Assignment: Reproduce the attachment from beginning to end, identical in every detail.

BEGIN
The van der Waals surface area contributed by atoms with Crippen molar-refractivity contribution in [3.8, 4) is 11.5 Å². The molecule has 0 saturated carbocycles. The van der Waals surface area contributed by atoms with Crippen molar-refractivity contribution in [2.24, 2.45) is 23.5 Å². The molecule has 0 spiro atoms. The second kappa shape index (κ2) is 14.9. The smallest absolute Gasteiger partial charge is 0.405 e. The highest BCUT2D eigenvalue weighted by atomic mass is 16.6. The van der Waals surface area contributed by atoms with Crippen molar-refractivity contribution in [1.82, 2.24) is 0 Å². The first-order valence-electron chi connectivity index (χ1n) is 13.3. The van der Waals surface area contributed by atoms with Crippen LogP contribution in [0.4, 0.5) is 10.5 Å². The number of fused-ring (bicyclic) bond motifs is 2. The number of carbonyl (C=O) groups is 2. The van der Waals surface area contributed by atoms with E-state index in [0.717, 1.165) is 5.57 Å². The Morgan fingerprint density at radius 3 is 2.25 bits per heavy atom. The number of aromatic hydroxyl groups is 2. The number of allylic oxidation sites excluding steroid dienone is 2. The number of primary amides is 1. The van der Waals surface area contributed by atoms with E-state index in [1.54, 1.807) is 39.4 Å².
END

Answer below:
The van der Waals surface area contributed by atoms with Crippen molar-refractivity contribution in [3.8, 4) is 11.5 Å². The molecule has 0 saturated carbocycles. The van der Waals surface area contributed by atoms with Crippen molar-refractivity contribution in [2.24, 2.45) is 23.5 Å². The molecule has 0 spiro atoms. The second kappa shape index (κ2) is 14.9. The smallest absolute Gasteiger partial charge is 0.405 e. The highest BCUT2D eigenvalue weighted by atomic mass is 16.6. The van der Waals surface area contributed by atoms with Crippen molar-refractivity contribution in [1.82, 2.24) is 0 Å². The first-order valence-electron chi connectivity index (χ1n) is 13.3. The van der Waals surface area contributed by atoms with Crippen LogP contribution in [0.4, 0.5) is 10.5 Å². The number of fused-ring (bicyclic) bond motifs is 2. The number of carbonyl (C=O) groups is 2. The van der Waals surface area contributed by atoms with E-state index in [0.717, 1.165) is 5.57 Å². The Morgan fingerprint density at radius 3 is 2.25 bits per heavy atom. The number of aromatic hydroxyl groups is 2. The number of allylic oxidation sites excluding steroid dienone is 2. The number of primary amides is 1. The van der Waals surface area contributed by atoms with E-state index in [1.54, 1.807) is 39.4 Å².